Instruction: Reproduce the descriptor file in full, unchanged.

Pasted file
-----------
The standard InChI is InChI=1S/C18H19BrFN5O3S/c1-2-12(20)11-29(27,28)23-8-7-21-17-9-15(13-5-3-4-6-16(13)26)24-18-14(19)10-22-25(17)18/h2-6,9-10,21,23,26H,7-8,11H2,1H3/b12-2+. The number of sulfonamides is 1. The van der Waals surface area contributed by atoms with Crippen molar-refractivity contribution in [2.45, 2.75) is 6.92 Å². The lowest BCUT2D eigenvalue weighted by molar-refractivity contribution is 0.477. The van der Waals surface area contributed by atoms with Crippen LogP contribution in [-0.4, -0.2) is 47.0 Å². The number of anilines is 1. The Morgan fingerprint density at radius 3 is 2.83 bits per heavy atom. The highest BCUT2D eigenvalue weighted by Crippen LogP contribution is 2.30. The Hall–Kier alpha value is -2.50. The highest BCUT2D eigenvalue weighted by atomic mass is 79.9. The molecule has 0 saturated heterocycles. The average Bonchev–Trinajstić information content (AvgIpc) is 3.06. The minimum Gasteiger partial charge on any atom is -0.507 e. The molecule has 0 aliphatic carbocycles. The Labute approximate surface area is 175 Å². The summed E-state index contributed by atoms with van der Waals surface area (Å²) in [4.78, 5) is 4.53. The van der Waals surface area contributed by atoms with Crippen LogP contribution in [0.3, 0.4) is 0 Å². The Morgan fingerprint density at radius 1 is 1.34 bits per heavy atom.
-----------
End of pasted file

The standard InChI is InChI=1S/C18H19BrFN5O3S/c1-2-12(20)11-29(27,28)23-8-7-21-17-9-15(13-5-3-4-6-16(13)26)24-18-14(19)10-22-25(17)18/h2-6,9-10,21,23,26H,7-8,11H2,1H3/b12-2+. The number of sulfonamides is 1. The van der Waals surface area contributed by atoms with Crippen molar-refractivity contribution in [2.45, 2.75) is 6.92 Å². The lowest BCUT2D eigenvalue weighted by molar-refractivity contribution is 0.477. The van der Waals surface area contributed by atoms with Crippen LogP contribution in [-0.4, -0.2) is 47.0 Å². The number of anilines is 1. The Morgan fingerprint density at radius 3 is 2.83 bits per heavy atom. The highest BCUT2D eigenvalue weighted by Crippen LogP contribution is 2.30. The Hall–Kier alpha value is -2.50. The highest BCUT2D eigenvalue weighted by atomic mass is 79.9. The molecule has 0 saturated heterocycles. The average Bonchev–Trinajstić information content (AvgIpc) is 3.06. The minimum Gasteiger partial charge on any atom is -0.507 e. The molecule has 0 aliphatic carbocycles. The Labute approximate surface area is 175 Å². The summed E-state index contributed by atoms with van der Waals surface area (Å²) in [4.78, 5) is 4.53. The van der Waals surface area contributed by atoms with Crippen LogP contribution in [0.3, 0.4) is 0 Å². The Morgan fingerprint density at radius 1 is 1.34 bits per heavy atom.